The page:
The Patton House has a special connection to the history of medicine at Ft. Clark because, as the residences for the second and third senior ranking officers, the Patton House often housed the post surgeon. Ft. Clark was duty station for some very important doctors, for example William Gorgas, later the Surgeon General and famous for working to eradicate yellow fever and malaria, and Edgar Mearns, also a noted naturalist and founder of the American Ornithologists’ Union. Later Mearns accompanied Teddy Roosevelt on a year long African safari. In the 1850′s, Ft. Clark was home to Basil Norris, later physician to three presidents, A. Johnson, Grant and Garfield.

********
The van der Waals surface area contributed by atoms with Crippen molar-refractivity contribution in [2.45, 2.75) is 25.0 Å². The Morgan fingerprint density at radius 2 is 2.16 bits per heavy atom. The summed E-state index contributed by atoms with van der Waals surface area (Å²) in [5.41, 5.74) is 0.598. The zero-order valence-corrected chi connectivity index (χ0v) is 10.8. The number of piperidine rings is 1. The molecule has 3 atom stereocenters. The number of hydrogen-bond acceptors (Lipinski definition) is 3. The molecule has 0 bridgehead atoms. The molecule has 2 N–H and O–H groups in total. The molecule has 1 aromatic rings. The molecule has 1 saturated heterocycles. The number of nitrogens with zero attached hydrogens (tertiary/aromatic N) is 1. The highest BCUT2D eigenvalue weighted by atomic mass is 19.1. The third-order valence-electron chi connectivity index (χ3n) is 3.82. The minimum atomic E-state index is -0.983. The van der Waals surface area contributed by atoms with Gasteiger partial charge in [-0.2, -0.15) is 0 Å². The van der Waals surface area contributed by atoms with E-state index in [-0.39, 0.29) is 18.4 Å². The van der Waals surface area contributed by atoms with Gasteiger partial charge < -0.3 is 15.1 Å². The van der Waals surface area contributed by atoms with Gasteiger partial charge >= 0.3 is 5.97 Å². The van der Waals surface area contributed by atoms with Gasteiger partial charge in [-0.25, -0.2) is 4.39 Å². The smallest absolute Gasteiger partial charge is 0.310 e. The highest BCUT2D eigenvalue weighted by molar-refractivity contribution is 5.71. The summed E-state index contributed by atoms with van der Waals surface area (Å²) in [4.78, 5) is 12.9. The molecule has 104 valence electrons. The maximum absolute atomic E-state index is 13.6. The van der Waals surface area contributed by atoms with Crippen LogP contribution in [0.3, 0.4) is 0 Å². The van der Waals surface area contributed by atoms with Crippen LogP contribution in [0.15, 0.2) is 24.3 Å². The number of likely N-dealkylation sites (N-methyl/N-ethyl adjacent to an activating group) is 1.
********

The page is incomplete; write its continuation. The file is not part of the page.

During WWI Ft. Clark was home to several ambulance companies (both motorized and mule drawn) in which medics were trained for combat in France. A very detailed daily account survives of Sgt. McKinnon’s training in Amb. Co. No. 7 from July 1917-March 1918.
The post’s significant hospital, built in the 19th Century, survives today.